For many years, scientists have been recording data from neurons in the brain, but only in small handfuls — perhaps single neurons, maybe as many as 10 or so. Of course, brain function is far more complex than that, with entire networks of neurons interacting to control thought, emotion, movement.
Advances in technology over the last few decades have unlocked the ability to monitor many more neurons at once. Good news, if you’re a researcher trying to understand how this complex and mysterious organ processes information. There’s a drawback, though: data from one or a few neurons is voluminous. How do you begin to make sense of the exponentially greater data from a hundred or even a thousand of them?
“That's where our work comes in,” said Chethan Pandarinath, assistant professor in the Wallace H. Coulter Department of Biomedical Engineering at Emory University and Georgia Tech. He’s leading a team with a new grant worth more than a million dollars from the National Institutes of Health to help.
“We're developing methods to handle these really large and complicated datasets that scientists are now routinely collecting,” he said, “and we're really tapping into artificial intelligence to be able to get a better handle on these datasets.”
Through the NIH Brain Research through Advancing Innovative Neurotechnologies program, or BRAIN, Pandarinath will work with longtime collaborator Lee Miller at Northwestern University on a new toolkit that will allow neuroscientists to apply detailed algorithms to their data and tease out insights. The idea is to build tools that can apply to any kind of recorded data from neurons and to make the algorithms easy to use.
Those two aspects are key, Pandarinath said. That way researchers studying movement or decision-making can use the same tools even though those processes are fundamentally different. Plus, users will be able focus on extracting meaningful information from their data, not the process of analyzing the information.
“These artificial intelligence tools are pretty complicated; it takes a lot of background to be able to understand how to use them. We're trying to lower that barrier to entry for neuroscientists,” Pandarinath said. “We don't want it to be that you have to be an artificial intelligence expert in order to make sense of your data.”
What makes it possible to strip away the complexity of using machine learning tools is an approach Pandarinath and his team developed to automatically “tune” neural networks to properly understand a dataset. Typically, an AI expert might spend an hour or two tweaking the hyper-parameters that govern how the algorithms function, then run the data through and spend yet more time looking at the output and making adjustments.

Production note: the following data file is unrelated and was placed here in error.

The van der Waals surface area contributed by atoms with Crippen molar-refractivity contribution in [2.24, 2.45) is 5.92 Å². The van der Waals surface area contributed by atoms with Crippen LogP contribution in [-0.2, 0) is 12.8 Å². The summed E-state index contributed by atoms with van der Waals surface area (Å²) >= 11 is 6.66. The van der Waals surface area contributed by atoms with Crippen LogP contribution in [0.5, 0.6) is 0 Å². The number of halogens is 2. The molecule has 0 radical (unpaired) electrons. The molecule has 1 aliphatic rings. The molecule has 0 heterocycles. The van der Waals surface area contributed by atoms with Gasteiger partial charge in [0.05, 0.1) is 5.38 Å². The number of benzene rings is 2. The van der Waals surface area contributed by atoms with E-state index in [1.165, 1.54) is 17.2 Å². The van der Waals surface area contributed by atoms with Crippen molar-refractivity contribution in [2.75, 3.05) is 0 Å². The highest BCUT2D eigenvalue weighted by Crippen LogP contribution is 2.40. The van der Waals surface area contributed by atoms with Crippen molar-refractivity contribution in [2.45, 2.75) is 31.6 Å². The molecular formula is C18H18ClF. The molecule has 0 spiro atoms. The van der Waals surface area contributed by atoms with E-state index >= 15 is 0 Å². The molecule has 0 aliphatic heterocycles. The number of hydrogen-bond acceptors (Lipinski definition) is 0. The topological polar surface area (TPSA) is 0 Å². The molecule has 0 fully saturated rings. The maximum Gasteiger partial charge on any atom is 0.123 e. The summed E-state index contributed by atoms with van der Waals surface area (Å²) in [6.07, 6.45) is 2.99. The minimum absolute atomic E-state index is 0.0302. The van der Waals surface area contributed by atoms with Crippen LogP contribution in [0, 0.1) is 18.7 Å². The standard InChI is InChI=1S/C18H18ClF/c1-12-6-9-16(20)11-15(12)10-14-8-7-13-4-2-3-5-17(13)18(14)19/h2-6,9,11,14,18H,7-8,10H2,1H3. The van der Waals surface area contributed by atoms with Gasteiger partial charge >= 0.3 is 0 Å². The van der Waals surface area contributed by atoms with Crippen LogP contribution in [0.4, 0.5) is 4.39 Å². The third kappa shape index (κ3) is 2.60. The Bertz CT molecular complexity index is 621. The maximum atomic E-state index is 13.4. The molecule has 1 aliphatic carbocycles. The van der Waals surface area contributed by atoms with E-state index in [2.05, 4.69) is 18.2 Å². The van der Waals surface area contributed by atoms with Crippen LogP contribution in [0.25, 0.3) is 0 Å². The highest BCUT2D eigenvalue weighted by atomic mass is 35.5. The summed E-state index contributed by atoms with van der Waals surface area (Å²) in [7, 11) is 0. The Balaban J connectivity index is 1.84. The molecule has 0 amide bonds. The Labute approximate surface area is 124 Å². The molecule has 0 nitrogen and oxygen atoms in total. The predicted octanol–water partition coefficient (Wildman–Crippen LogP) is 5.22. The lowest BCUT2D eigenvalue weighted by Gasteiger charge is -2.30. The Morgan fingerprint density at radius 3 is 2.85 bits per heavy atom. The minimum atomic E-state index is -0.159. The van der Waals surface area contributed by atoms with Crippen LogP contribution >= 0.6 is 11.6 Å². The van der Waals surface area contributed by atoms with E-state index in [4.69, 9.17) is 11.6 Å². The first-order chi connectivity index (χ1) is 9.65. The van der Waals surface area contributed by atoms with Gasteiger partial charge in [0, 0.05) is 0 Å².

Pandarinath’s team has found a way to cut out the middleman, so to speak. They’ve automated the process with another layer of machine learning looking at the algorithms’ output and making those adjustments. And it doesn’t matter what part of the brain the data comes from, whether it’s from a human brain or a monkey, or if it involves data about complex tasks or simple ones.
“We think we've found ways of automating the way that these neural networks are fit so that they can apply to different data sets without requiring a ton of expertise,” Pandarinath said.
The other important piece of the project is to make sure the reach of the team’s toolkit is broad; Pandarinath said it will be designed to work in the cloud so researchers anywhere can tap into its power, even if they don’t have the high-performance computing resources necessary to run the deep-learning architectures.
“We don't want somebody to have to invest a lot of money in infrastructure and setup and maintenance just to be able to analyze their data. So rather than spending a ton of money upfront to buy all these computers, you can just log on, and spend a little bit of money at a time,” Pandarinath said.
The approach means teams anywhere can potentially crack open the secrets of the brain, no matter their fluency with artificial intelligence tools and the computing resources at hand. That’s an important, and often underappreciated, aspect of these kinds of projects, Pandarinath said.
“These artificial intelligence tools are pretty complicated; it takes a lot of background to be able to understand how to use them. We're trying to lower that barrier to entry for neuroscientists. We don't want it to be that you have to be an artificial intelligence expert in order to make sense of your data.”
– Chethan Pandarinath, assistant professor
“Sometimes you might naively think, ‘All right, if I just write a piece of code, and I share that code with people, then everybody will be able to run it.’ Well, not everybody has the expertise, not everybody has the infrastructure,” he said. “If you really want to disseminate these tools and make them broadly available, you have to help solve those problems, too.”
Creating tools that are widely accessible, easy to use, and effective with any kind of neurological data means the toolkit could help spark new discoveries about the complicated activity of neurons and the interactions between brain areas, Pandarinath said.
“What we're starting to appreciate is that a lot of the things that happen when your brain is processing information, making decisions, learning, or deciding how you move rely on interactions between brain areas,” he said. “One of the things we'd like to be able to do with our tools is to help neuroscientists uncover how information is sent between areas. That's traditionally been really hard to study, and these tools are going to open up, I think, a lot of avenues along those lines.”